Picking your Lexus from two new 2013 ES models
One such opportunity occurred recently during the media introductions of the sixth generation of the gas-powered 2013 Lexus ES 350 and the initial debut of the hybrid variant, the 2013 Lexus ES 300h.
Interestingly, in the case of the entry-level luxury sedan, the gas and hybrid versions are equivalent in many aspects, so the subtleties that distinguish them are clues to which best suits your values and lifestyle.
Much of the choice between a gas and hybrid version of the same model will spring from the potential owner’s view of global warming as a reality, the value placed on reducing imports of foreign oil and to what degree they feel a need to contribute to a more sustainable world. However, this is not what the entire decision process should be based on as there is much more to consider.
You might pick the Lexus ES 350 out of brand loyalty as there are already one million ES models on the road from the five previous generations. Or, if you place a heightened value on trunk storage capacity, the gas model has 3 cubic feet more room for your luggage or gear. If fuel economy is important, you’ll certainly want the hybrid, but if sheer power is what you value then the Lexus ES 350 would again be your choice.
Driving modes and lifestyle
The hybrid Lexus ES 300h is ideal for the medium to long commute from the ex-burbs or suburbs in or out of the city daily to a driver who still wants a luxurious ride. Those with shorter commutes may prefer the gasoline model as efficiency is not necessarily as much of an issue, without denying themselves a finely appointed vehicle.
Whether your tastes run to the ES 300h’s Nuluxe and Bamboo or the ES 350’s Leather and Birdseye Maple textures and veneers will push your decision one way or the other.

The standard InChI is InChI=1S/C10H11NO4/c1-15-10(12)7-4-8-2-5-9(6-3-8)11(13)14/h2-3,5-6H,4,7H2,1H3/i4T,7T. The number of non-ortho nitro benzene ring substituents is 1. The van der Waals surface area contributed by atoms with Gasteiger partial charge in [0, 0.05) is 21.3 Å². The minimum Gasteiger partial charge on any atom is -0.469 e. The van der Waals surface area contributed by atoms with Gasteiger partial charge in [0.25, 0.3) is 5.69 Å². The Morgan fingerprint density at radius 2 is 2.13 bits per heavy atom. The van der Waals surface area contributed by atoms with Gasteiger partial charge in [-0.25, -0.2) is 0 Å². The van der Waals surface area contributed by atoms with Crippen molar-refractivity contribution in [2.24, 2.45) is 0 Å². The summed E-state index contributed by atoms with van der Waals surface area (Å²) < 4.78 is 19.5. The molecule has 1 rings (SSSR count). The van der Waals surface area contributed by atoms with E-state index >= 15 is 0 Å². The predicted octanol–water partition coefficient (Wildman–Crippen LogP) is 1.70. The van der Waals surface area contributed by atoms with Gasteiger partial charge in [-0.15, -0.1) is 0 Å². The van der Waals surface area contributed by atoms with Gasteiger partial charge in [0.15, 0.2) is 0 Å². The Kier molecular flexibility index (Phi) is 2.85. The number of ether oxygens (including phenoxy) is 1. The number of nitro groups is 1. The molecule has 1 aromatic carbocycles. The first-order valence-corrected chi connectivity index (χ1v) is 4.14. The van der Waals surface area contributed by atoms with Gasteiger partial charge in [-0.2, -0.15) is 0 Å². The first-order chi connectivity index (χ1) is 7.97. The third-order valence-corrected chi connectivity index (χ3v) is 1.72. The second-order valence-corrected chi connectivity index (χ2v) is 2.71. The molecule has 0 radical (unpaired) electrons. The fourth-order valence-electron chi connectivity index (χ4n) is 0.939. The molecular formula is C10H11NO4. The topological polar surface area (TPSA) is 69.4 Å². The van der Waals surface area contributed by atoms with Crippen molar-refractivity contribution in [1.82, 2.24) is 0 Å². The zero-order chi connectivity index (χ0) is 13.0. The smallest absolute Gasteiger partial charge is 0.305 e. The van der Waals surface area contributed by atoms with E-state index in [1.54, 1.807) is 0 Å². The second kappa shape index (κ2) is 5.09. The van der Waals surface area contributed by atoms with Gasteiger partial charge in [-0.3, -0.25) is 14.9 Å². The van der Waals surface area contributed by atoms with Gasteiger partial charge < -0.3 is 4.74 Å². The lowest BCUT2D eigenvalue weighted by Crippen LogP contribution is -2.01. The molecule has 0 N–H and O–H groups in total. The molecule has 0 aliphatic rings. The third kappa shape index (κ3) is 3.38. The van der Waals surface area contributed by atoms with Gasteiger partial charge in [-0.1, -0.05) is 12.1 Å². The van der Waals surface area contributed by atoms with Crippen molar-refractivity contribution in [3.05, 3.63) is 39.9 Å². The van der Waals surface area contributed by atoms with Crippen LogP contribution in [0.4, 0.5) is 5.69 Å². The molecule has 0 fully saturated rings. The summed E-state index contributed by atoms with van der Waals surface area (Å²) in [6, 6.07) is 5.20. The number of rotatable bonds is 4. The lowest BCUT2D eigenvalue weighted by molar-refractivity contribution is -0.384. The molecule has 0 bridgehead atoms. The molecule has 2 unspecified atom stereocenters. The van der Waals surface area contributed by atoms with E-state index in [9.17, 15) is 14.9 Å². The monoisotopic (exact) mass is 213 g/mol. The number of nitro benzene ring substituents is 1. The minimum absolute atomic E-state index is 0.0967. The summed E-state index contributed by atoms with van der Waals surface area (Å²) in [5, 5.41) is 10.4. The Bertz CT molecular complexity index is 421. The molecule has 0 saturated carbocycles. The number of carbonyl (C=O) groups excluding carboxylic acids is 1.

If you tend to put less than 10,000 miles annually on your car the gas model may do just fine, but if you tend to go over that mark, the hybrid will save you lots of money at 39-mpg combined compared to the gas model’s 24-mpg combined.
Ten thousand miles at 24-mpg takes 417.67 gallons of gas, and would cost $1,458.33 (at the arbitrary rate of $3.50 per gallon).
The same 10K miles would take only 256.41 gallons in the hybrid, resulting in a fuel cost of $897.43. That’s a savings of $560.90 and it only goes up if you drive 15,000 miles per year.
Those that say it takes five to seven years to get your money back on the extra cost of a hybrid are overlooking possible fluctuations in the price of gas and the retained value at trade-in time.
The performance and handling of the both the Lexus ES350 and ES 300 are fairly equivalent, with only about one second between the pair’s zero to 60 times. The gasoline-powered ES 350 takes that slight lead. Other than that, the way they corner, accelerate and come to a stop is very similar indeed.
If you drive the ES 350 in Eco mode and the ES 300h in Sport mode, you’d be hard pressed to know the difference except for the utter quiet of the hybrid model until you depress the accelerator pedal. In this category, the choice is simply based on one point alone: is one-second quicker acceleration more important than 15-mpg better mileage? Either it is or it isn’t!
An interesting point during the technical presentation in Dallas involved the concept of Takumis or master craftsman. Only 250 Lexus employees have attained this level of expert artisanship and they are all Japanese.
One example of this Takumi craftsmanship comes in the soft interior materials covering the dashboard, center console and other tactile surfaces. To become a member of this exclusive guild, applicants must be capable of folding an origami cat face, using only their disfavored hand. This level of skill and exacting precision goes into every Lexus vehicle and is visible in the crisply pristine stitching running throughout the interior.
At one Lexus intro an executive said the fit and finish was such that a marble placed in the lip between the hood and front fender should roll from one side to the other without falling off. This is the impassioned pursuit of perfection and fortunately it is standard on both models.
Pricing for the 2013 Lexus ES 350 and ES 300h have yet to be announced but hybrid technology is still paying the early bills so the hybrid model could still be $3,000 to $4,000 more. Unfortunately, the hybrid tax rebates have expired as the onus is now on electric cars for federal tax subsidies.
In the long-term
Whether to buy a gasoline or hybrid model also depends on how you think the value of used cars and the price of gas will change over the next three to 10 years, depending on how long you plan on keeping the vehicle.
Used cars are now at heightened value do to a higher demand than supply. As the economy turns and more people buy new, the supply of used cars may expand, creating downward pressure on used car prices. Hybrids and other high-mileage vehicles tend to retain more of their value over time.